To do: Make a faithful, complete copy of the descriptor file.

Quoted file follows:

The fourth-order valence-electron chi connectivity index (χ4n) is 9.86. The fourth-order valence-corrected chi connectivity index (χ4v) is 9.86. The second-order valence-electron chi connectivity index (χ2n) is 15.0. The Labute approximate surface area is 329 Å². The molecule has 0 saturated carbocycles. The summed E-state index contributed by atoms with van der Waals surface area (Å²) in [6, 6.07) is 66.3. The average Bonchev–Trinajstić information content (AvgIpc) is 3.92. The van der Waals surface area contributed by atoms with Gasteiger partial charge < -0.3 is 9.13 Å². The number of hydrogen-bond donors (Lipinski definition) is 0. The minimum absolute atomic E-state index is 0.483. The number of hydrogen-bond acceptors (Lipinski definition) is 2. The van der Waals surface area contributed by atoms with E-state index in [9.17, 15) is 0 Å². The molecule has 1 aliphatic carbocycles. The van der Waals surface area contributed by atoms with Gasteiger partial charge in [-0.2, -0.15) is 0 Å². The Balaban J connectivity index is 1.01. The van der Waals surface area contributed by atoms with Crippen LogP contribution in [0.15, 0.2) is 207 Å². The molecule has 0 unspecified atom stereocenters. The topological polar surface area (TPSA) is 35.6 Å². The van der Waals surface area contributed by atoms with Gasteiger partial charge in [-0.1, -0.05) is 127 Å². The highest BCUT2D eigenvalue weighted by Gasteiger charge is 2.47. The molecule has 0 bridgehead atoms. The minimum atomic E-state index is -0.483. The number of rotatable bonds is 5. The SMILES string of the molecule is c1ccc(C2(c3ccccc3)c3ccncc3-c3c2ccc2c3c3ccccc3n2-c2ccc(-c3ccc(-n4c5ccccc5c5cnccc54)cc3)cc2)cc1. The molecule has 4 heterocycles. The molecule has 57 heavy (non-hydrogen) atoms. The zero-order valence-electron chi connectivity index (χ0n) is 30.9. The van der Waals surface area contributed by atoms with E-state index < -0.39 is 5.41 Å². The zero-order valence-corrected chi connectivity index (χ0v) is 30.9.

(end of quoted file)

The fourth-order valence-electron chi connectivity index (χ4n) is 9.86. The fourth-order valence-corrected chi connectivity index (χ4v) is 9.86. The second-order valence-electron chi connectivity index (χ2n) is 15.0. The Labute approximate surface area is 329 Å². The molecule has 0 saturated carbocycles. The summed E-state index contributed by atoms with van der Waals surface area (Å²) in [6, 6.07) is 66.3. The average Bonchev–Trinajstić information content (AvgIpc) is 3.92. The van der Waals surface area contributed by atoms with Gasteiger partial charge < -0.3 is 9.13 Å². The number of hydrogen-bond donors (Lipinski definition) is 0. The minimum absolute atomic E-state index is 0.483. The number of hydrogen-bond acceptors (Lipinski definition) is 2. The van der Waals surface area contributed by atoms with E-state index in [9.17, 15) is 0 Å². The molecule has 1 aliphatic carbocycles. The van der Waals surface area contributed by atoms with Gasteiger partial charge in [-0.2, -0.15) is 0 Å². The Balaban J connectivity index is 1.01. The van der Waals surface area contributed by atoms with Crippen LogP contribution in [0.15, 0.2) is 207 Å². The molecule has 0 unspecified atom stereocenters. The topological polar surface area (TPSA) is 35.6 Å². The van der Waals surface area contributed by atoms with Gasteiger partial charge in [-0.1, -0.05) is 127 Å². The highest BCUT2D eigenvalue weighted by Gasteiger charge is 2.47. The molecule has 0 bridgehead atoms. The minimum atomic E-state index is -0.483. The number of rotatable bonds is 5. The SMILES string of the molecule is c1ccc(C2(c3ccccc3)c3ccncc3-c3c2ccc2c3c3ccccc3n2-c2ccc(-c3ccc(-n4c5ccccc5c5cnccc54)cc3)cc2)cc1. The molecule has 4 heterocycles. The molecule has 57 heavy (non-hydrogen) atoms. The zero-order valence-electron chi connectivity index (χ0n) is 30.9. The van der Waals surface area contributed by atoms with E-state index < -0.39 is 5.41 Å². The zero-order valence-corrected chi connectivity index (χ0v) is 30.9.